Patterns of human exposure to malaria vectors in Zanzibar and implications for malaria elimination efforts

April Monroe, Dickson Msaky, Samson Kiware, Brian B. Tarimo, Sarah Moore, Khamis Haji, Hannah Koenker, Steven Harvey, Marceline Finda, Halfan Ngowo, Kimberly Mihayo, George Greer, Abdullah Ali, Fredros Okumu

Research output: Contribution to journalArticlepeer-review

Abstract

Background: Zanzibar provides a good case study for malaria elimination. The islands have experienced a dramatic reduction in malaria burden since the introduction of effective vector control interventions and case management. Malaria prevalence has now been maintained below 1% for the past decade and the islands can feasibly aim for elimination. Methods: To better understand factors that may contribute to remaining low-level malaria transmission in Zanzibar, layered human behavioural and entomological research was conducted between December 2016 and December 2017 in 135 randomly selected households across six administrative wards. The study included: (1) household surveys, (2) structured household observations of nighttime activity and sleeping patterns, and (3) paired indoor and outdoor mosquito collections. Entomological and human behavioural data were integrated to provide weighted estimates of exposure to vector bites, accounting for proportions of people indoors or outdoors, and protected by insecticide-treated nets (ITNs) each hour of the night. Results: Overall, 92% of female Anopheles mosquitoes were caught in the rainy season compared to 8% in the dry season and 72% were caught outdoors compared to 28% indoors. For individual ITN users, ITNs prevented an estimated two-thirds (66%) of exposure to vector bites and nearly three quarters (73%) of residual exposure was estimated to occur outdoors. Based on observed levels of ITN use in the study sites, the population-wide mean personal protection provided by ITNs was 42%. Discussion/conclusions: This study identified gaps in malaria prevention in Zanzibar with results directly applicable for improving ongoing programme activities. While overall biting risk was low, the most notable finding was that current levels of ITN use are estimated to prevent less than half of exposure to malaria vector bites. Variation in ITN use across sites and seasons suggests that additional gains could be made through targeted social and behaviour change interventions. However, even for ITN users, gaps in protection remain, with a majority of exposure to vector bites occurring outdoors before going to sleep. Supplemental interventions targeting outdoor exposure to malaria vectors, and groups that may be at increased risk of exposure to malaria vectors, should be explored.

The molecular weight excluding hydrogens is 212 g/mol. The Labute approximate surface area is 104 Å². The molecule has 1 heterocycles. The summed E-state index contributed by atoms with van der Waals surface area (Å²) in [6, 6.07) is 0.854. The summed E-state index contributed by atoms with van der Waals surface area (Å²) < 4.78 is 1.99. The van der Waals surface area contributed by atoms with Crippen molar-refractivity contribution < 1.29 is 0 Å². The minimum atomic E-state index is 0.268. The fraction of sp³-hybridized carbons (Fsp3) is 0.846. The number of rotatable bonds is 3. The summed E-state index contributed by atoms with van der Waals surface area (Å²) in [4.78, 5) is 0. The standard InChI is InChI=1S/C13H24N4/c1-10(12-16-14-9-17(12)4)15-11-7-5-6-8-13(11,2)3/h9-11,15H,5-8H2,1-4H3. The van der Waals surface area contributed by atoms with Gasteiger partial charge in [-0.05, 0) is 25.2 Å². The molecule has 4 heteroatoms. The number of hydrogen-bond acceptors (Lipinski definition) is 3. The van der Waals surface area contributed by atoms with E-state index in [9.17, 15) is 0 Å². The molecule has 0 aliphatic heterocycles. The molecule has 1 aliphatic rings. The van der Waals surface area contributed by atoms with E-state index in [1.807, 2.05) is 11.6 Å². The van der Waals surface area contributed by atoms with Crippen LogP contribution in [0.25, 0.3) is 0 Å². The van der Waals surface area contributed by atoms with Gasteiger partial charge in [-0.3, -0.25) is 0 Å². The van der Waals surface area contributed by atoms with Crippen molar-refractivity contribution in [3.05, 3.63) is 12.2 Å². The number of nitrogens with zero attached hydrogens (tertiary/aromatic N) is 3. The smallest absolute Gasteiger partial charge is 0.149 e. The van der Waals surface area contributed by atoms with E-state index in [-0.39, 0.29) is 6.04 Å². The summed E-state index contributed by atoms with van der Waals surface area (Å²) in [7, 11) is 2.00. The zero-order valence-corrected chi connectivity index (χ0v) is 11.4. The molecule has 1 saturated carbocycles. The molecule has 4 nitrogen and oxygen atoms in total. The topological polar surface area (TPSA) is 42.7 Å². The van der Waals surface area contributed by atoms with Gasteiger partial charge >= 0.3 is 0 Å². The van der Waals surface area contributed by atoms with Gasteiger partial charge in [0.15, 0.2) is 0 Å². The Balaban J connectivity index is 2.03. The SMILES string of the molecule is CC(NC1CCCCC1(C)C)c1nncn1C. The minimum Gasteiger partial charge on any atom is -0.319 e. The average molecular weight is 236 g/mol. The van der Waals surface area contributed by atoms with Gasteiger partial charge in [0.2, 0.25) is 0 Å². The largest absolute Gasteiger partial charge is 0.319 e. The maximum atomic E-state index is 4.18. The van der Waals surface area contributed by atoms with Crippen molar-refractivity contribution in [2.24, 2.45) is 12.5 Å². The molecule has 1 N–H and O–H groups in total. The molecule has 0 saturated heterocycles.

Original languageEnglish (US)
Article number212
JournalMalaria journal
Volume19
Issue number1
DOIs
StatePublished - Jun 22 2020

Keywords

  • Exposure
  • Human behavior
  • Human-vector contact
  • Human-vector interaction
  • Malaria
  • Outdoor transmission
  • Residual transmission
  • Tanzania
  • Zanzibar

ASJC Scopus subject areas

  • Parasitology
  • Infectious Diseases

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